Perched on the banks of the Saigon River and still known as Saigon to its eight million inhabitants, Ho Chi Minh City (its official name) has changed from a war-torn city into a thriving metropolis up there with Singapore, Bangkok and Beijing. Into the hotchpotch of French colonial architecture, ancient pagodas and austere communist housing blocks has now been added all the trappings of economic boom – fine restaurants, shiny hotels, glitzy bars and luxury goods shops.
Saigon’s modern history really begins with the 1862 Treat of Saigon which declared it the capital of French Cochinchina. The city owes much of its form and character to the French colonists. By the 1930s Saigon had such an all-round Gallic air that Somerset Maugham described it as “like a little provincial town in the south of France, a blithe and smiling little place”. After independence from the French in the mid 1950s Saigon became the capital of the Republic of South Vietnam, and soon found itself to be the American’s nerve centre in the Vietnam War. As the GI’s destination for “rest & recuperation”, Saigon was known as a “good-time” city in more ways than one, especially in the Cholon (“Chinatown”) district. Ironically, the end of the war brought the end of the good times and a difficult reunification period from the mid 70s. But with economic liberalisation in 1986 the city’s resurgence began and gathered momentum through the 1990s towards its prominence today.
Places to see
A must-visit area is Cholon, the predominantly Chinese district of Saigon and in many ways a city quite apart from Saigon. A bustling commercial centre, Cholon is a fascinating maze of temples, restaurants, jade ornaments and medicine shops. Gone, however, are the brothels and opium dens of the colonial and American GI days. Ben Tanh Market is a riot of noise and colour, and a good place for lunch, though not as crowded as Bin Tay Market, which has similar goods but with a Chinese flavour. Quieter places to see in Cholon include the Chua Quan Am Temple, a working temple wafting with incense and gilded in gold and red paint, and Cha Tam, a small Catholic cathedral which offers a calming and cool place to take a break.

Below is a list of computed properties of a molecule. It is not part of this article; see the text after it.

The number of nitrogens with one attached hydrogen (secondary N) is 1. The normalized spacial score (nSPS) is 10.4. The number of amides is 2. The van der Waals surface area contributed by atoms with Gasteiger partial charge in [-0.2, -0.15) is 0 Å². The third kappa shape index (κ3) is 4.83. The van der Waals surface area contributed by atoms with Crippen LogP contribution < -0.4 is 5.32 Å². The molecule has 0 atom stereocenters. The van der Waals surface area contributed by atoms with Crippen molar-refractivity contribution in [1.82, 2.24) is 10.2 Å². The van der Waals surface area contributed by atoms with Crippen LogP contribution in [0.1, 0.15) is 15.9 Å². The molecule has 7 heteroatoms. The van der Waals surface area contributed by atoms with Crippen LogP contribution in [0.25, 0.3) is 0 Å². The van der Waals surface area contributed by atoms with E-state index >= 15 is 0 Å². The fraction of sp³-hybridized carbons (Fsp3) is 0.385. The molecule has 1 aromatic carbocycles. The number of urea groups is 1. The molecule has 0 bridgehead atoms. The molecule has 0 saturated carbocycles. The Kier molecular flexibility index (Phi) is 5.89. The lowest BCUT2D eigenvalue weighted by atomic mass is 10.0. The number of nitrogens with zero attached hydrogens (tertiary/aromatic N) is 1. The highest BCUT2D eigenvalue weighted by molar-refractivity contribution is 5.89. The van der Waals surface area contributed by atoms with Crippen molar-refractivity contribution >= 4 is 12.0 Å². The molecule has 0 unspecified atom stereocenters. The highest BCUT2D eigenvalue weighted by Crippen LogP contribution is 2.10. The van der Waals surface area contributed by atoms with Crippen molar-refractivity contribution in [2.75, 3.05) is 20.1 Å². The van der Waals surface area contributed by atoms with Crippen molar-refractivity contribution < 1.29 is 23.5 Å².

For some visitors the Vietnam War is of prime interest and they will make for the War Remnants Museum, which remembers the conflict with displays of weapons and photos that are poignant, if somewhat grim. There are also many striking reminders of French Colonial rule, among them such memorable buildings as Notre Dame Cathedral and the grandiose Hotel de Ville.
Anyone interested in art should visit the Ho Chi Minh City Museum of Fine Arts and its collection that includes the colonial period, combat arft and 90s abstract, all housed in an exquisite French colonial/Chinese mansion. Saigon’s contemporary art scene is evolving rapidly and the city’s list of galleries is growing.
Shopping, Eating and Entertainment
Away from the previously mentioned markets, Saigon’s cosmopolitan atmosphere makes it less likely that shopowners will immediately be pushing you to buy, especially in more upmarket boutiques. Dong Khoi is Saigon’s premier shopping street, especially for clothing, jewellery, cameras and watches. It is also the location for hotels, cafes and bars, where you can enjoy all kinds of live music or just grab a street-side table and people-watch over a local beer. And to savour fantastic food for mere pennies, head to the open-air restaurants around Ben Tanh Market, or follow the locals to Quan An Ngon Restaurant, where cooking stations prepare unforgettable authentic Vietnamese dishes from around the country.
Saigon or Ho Chi Minh City? It’s your call
After the war ended in 1975 and the infamous “Fall of Saigon”, the city’s name was changed to honour the country’s greatest national leader. But it’s not only foreign visitors, especially those of a certain age, who struggle with the new name. You’ll notice that most Vietnamese people also still call it Saigon. To set the record straight, HCMC refers to the larger metropolitan area of some 19 districts, while “Saigon” is the name of the main commercial centre - Districts 1,3 and 5 – beyond which tourists rarely travel.
All clear now? Whichever way you call it, it’s still a great city.